Established in 1969 the Sabah Land Development Board (SLDB) is the key governmental agency designated to develop State land for the benefit of the people of Sabah. Its two main strategies to achieve this are through community resettlement programs and in-situ land development projects.
It was instrumental in diversifying Sabah’s agricultural produce, and it is known and respected for supporting smallholder palm oil out growing schemes. In the early 1990s it established a total of 66000 ha of smallholder palm oil plantations, supported by eight palm oil mills. A total of 2748 settler families benefited from this development.
In 1996, SLDB was corporatised, with the commercial wing becoming Borneo Samudra Sdn Bhd, allowing us to focus on and the which left the SLDB with 11,000 ha of settlers area and 1181 ha of a commercial estate mostly located on the East Coast of Sabah. The palm oil estate is left with 2765 settlers involving twelve land development schemes. After 2001, the SLDB rural development projects were widened with most extension being rural land development projects are targeted on the West Coast focused on the Interior division of Sabah or Keningau District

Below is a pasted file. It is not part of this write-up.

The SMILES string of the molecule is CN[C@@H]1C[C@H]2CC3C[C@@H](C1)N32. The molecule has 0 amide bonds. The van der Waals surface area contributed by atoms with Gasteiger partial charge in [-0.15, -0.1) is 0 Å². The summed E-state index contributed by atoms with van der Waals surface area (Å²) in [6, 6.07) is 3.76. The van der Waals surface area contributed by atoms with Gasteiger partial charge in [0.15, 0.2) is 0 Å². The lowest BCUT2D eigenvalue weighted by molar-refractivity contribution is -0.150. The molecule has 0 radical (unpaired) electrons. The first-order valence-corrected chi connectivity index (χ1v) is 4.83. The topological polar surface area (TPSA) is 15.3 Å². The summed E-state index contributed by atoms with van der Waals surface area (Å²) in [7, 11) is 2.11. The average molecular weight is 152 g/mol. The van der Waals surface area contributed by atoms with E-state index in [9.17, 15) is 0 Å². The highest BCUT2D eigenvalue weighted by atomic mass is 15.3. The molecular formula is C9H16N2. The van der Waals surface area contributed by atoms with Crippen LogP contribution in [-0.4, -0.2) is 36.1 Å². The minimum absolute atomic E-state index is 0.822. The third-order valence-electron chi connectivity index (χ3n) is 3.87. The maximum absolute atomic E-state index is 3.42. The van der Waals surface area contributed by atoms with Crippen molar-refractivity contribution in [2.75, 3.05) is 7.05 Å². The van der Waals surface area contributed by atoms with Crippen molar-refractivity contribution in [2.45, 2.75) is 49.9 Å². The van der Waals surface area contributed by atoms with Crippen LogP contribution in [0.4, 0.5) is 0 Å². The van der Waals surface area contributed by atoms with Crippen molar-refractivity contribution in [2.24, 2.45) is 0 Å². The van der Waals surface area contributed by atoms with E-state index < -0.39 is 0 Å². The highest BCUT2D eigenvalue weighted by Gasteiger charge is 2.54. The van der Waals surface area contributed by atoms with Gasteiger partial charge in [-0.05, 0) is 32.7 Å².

The Sabah Land Development Board is spearheading rural land development to improve the living standard of the rural communities and income opportunities, at the same time to improve unproductive and degraded land areas in Sabah through four socio economic development programmes.
i. Settlers Land Rehabilitation Programme or Program Pemulihan Tanah Peneroka
ii. Smallholders Planning Project or Projek Pekebun Kecil Terancang
iii.Smallholders Decentralized Project or Projek Pekebun Kecil Berkelompok
iv. Communal Land Development or Geran Komunal
So far, a total of 8867 settlers are participating in these programmes. The participants are considered as the stakeholders in the programmes with an agreement based on between 25 and 30-year lease or one generation of palm oil cultivation. After the 30-year period is completed, the SLDB will give the participants two options: either to continue to manage their land under SLDB supervision or to become independent smallholders.
Apart from the palm oil programmes, the Board is also involved in midstream processing activities of fruit bunches (FFB) such as, the Keningau Palm Oil Mill (KPOM) which has been in operation since 2002. In addition to KPOM, a second palm oil mill is expected soon at Pandewan, Nabawan by the end of 2015. The CPO mill in Pandewan is expected to boost palm oil production by the small palm oil growers in the rural areas.